This indicator assesses the underlying physical, financial, and human resources needed to support modern, technology-based economies. It was built from published data on percentages of population
in secondary school and in higher education and survey data evaluating the mobility of capital and the extent to which foreign businesses are encouraged to invest and/or do business in that country.
The data show a fairly clear separation between the NIEs and EAEs. (See figure 19.) Singapore again leads the Asian NIEs: its score reflects high expert ratings for
variables comparing mobility of capital and the encouragement of foreign investment. Singapore's small size and national plan for technology-based growth certainly contribute to its high scores. Hong Kong had the next highest overall score on this
indicator and showed strength in these same two variables. Taiwan's and South Korea's overall indicator scores trailed those of Singapore and Hong Kong, especially in the two expert-derived variables. However, they posted strong scores in the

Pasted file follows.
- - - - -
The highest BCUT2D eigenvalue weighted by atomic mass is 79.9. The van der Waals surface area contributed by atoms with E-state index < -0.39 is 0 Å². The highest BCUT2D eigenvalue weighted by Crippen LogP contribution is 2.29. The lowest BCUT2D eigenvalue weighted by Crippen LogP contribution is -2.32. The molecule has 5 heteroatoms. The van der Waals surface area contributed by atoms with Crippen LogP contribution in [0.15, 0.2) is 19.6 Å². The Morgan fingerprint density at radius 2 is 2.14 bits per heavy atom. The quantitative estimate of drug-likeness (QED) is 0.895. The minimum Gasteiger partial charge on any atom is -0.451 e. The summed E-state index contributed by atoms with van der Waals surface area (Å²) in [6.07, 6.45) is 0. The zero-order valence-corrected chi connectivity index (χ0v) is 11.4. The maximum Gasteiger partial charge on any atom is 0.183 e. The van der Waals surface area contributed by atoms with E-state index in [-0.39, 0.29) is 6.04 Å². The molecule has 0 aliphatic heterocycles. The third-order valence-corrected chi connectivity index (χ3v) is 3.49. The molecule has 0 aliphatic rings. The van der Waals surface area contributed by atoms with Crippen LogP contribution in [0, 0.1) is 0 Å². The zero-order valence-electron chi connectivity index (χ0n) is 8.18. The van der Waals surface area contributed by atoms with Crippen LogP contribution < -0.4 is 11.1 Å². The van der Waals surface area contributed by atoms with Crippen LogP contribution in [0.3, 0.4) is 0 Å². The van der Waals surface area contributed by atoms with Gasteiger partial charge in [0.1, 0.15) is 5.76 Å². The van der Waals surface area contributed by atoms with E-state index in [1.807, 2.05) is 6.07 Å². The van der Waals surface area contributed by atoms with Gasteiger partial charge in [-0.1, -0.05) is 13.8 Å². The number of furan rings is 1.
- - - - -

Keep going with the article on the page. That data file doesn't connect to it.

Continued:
single variable that compares track records for general and higher education.
Among the EAEs, Malaysia's socioeconomic infrastructure was rated highest. Malaysia's score was bolstered by a stronger showing in both published education data and the experts' opinions of the
country's physical and financial resources. China had the lowest overall score; it was held back by lower ratings on the variables judging mobility of capital and encouragement of foreign-owned business and investment. In earlier surveys conducted
during phases I and II of this research (see box), India's socioeconomic infrastructure rated slightly behind China's. India's new, higher scores probably reflect an improved operating environment for foreign business - the result of numerous
reforms instituted by the Indian Government in 1992.
29. The Harbison-Myers Skills Index (which measures the percentage of population attaining secondary and higher educations) was used for these assessments. (See The World Bank, World Development Report 1992,
Oxford University Press, 1993.)